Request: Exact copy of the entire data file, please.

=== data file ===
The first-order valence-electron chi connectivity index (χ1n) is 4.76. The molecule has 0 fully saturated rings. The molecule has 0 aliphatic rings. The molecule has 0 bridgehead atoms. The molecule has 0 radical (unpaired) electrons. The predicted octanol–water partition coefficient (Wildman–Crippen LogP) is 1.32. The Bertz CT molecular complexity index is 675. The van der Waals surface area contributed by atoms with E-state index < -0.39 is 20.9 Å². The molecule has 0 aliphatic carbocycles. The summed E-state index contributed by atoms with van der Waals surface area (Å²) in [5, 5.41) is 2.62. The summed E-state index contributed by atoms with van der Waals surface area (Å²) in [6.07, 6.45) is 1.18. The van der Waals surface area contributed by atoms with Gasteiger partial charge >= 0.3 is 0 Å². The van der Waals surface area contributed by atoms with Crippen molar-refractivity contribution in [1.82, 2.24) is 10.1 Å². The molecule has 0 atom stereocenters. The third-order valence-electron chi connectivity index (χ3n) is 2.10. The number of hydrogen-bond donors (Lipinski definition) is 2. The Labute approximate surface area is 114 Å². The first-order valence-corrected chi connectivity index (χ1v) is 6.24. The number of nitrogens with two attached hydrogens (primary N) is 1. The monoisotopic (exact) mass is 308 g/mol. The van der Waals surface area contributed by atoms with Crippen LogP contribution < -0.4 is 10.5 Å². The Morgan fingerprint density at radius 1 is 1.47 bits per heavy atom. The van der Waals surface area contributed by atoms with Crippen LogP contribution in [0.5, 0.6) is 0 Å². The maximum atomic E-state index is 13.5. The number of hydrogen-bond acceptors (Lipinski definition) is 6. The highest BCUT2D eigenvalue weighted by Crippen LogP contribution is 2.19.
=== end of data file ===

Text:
The first-order valence-electron chi connectivity index (χ1n) is 4.76. The molecule has 0 fully saturated rings. The molecule has 0 aliphatic rings. The molecule has 0 bridgehead atoms. The molecule has 0 radical (unpaired) electrons. The predicted octanol–water partition coefficient (Wildman–Crippen LogP) is 1.32. The Bertz CT molecular complexity index is 675. The van der Waals surface area contributed by atoms with E-state index < -0.39 is 20.9 Å². The molecule has 0 aliphatic carbocycles. The summed E-state index contributed by atoms with van der Waals surface area (Å²) in [5, 5.41) is 2.62. The summed E-state index contributed by atoms with van der Waals surface area (Å²) in [6.07, 6.45) is 1.18. The van der Waals surface area contributed by atoms with Gasteiger partial charge >= 0.3 is 0 Å². The van der Waals surface area contributed by atoms with Crippen molar-refractivity contribution in [1.82, 2.24) is 10.1 Å². The molecule has 0 atom stereocenters. The third-order valence-electron chi connectivity index (χ3n) is 2.10. The number of hydrogen-bond donors (Lipinski definition) is 2. The Labute approximate surface area is 114 Å². The first-order valence-corrected chi connectivity index (χ1v) is 6.24. The number of nitrogens with two attached hydrogens (primary N) is 1. The monoisotopic (exact) mass is 308 g/mol. The van der Waals surface area contributed by atoms with Crippen LogP contribution < -0.4 is 10.5 Å². The Morgan fingerprint density at radius 1 is 1.47 bits per heavy atom. The van der Waals surface area contributed by atoms with Crippen LogP contribution in [0.5, 0.6) is 0 Å². The maximum atomic E-state index is 13.5. The number of hydrogen-bond acceptors (Lipinski definition) is 6. The highest BCUT2D eigenvalue weighted by Crippen LogP contribution is 2.19.